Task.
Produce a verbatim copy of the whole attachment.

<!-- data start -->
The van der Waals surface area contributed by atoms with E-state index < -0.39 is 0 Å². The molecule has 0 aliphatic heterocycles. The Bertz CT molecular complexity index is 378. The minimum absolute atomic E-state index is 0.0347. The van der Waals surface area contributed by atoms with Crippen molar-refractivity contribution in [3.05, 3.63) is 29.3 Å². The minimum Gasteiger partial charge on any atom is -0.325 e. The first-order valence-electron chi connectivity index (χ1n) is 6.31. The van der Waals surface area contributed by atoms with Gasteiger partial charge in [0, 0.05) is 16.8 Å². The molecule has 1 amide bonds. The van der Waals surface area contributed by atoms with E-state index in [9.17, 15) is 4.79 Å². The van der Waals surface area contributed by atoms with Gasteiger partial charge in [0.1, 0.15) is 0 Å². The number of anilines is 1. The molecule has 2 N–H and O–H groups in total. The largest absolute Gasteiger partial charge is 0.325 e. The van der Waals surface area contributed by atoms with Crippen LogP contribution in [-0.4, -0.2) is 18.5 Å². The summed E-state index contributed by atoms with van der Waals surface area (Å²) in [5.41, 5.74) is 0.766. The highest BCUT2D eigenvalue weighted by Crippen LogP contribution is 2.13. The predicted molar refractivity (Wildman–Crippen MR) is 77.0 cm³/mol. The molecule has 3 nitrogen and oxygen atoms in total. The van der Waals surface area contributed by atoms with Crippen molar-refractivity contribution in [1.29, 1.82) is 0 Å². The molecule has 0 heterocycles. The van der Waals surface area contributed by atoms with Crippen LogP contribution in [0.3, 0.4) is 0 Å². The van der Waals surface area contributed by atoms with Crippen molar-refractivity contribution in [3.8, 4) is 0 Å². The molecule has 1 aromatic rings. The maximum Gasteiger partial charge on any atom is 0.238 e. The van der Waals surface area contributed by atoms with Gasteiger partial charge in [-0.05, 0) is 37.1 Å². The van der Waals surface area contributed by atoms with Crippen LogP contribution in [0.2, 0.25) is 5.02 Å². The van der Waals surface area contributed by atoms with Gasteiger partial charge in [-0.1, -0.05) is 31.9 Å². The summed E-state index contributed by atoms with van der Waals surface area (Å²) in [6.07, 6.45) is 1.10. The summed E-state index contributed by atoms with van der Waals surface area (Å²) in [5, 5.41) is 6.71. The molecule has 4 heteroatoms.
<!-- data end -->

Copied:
The van der Waals surface area contributed by atoms with E-state index < -0.39 is 0 Å². The molecule has 0 aliphatic heterocycles. The Bertz CT molecular complexity index is 378. The minimum absolute atomic E-state index is 0.0347. The van der Waals surface area contributed by atoms with Crippen molar-refractivity contribution in [3.05, 3.63) is 29.3 Å². The minimum Gasteiger partial charge on any atom is -0.325 e. The first-order valence-electron chi connectivity index (χ1n) is 6.31. The van der Waals surface area contributed by atoms with Gasteiger partial charge in [0, 0.05) is 16.8 Å². The molecule has 1 amide bonds. The van der Waals surface area contributed by atoms with E-state index in [9.17, 15) is 4.79 Å². The van der Waals surface area contributed by atoms with Gasteiger partial charge in [0.1, 0.15) is 0 Å². The number of anilines is 1. The molecule has 2 N–H and O–H groups in total. The largest absolute Gasteiger partial charge is 0.325 e. The van der Waals surface area contributed by atoms with Crippen LogP contribution in [-0.4, -0.2) is 18.5 Å². The summed E-state index contributed by atoms with van der Waals surface area (Å²) in [5.41, 5.74) is 0.766. The highest BCUT2D eigenvalue weighted by Crippen LogP contribution is 2.13. The predicted molar refractivity (Wildman–Crippen MR) is 77.0 cm³/mol. The molecule has 3 nitrogen and oxygen atoms in total. The van der Waals surface area contributed by atoms with Crippen molar-refractivity contribution in [1.29, 1.82) is 0 Å². The molecule has 0 heterocycles. The van der Waals surface area contributed by atoms with Crippen LogP contribution in [0.3, 0.4) is 0 Å². The van der Waals surface area contributed by atoms with Crippen molar-refractivity contribution in [3.8, 4) is 0 Å². The molecule has 1 aromatic rings. The maximum Gasteiger partial charge on any atom is 0.238 e. The van der Waals surface area contributed by atoms with Gasteiger partial charge in [-0.05, 0) is 37.1 Å². The van der Waals surface area contributed by atoms with Crippen LogP contribution in [0.2, 0.25) is 5.02 Å². The van der Waals surface area contributed by atoms with Gasteiger partial charge in [-0.1, -0.05) is 31.9 Å². The summed E-state index contributed by atoms with van der Waals surface area (Å²) in [6.07, 6.45) is 1.10. The summed E-state index contributed by atoms with van der Waals surface area (Å²) in [5, 5.41) is 6.71. The molecule has 4 heteroatoms.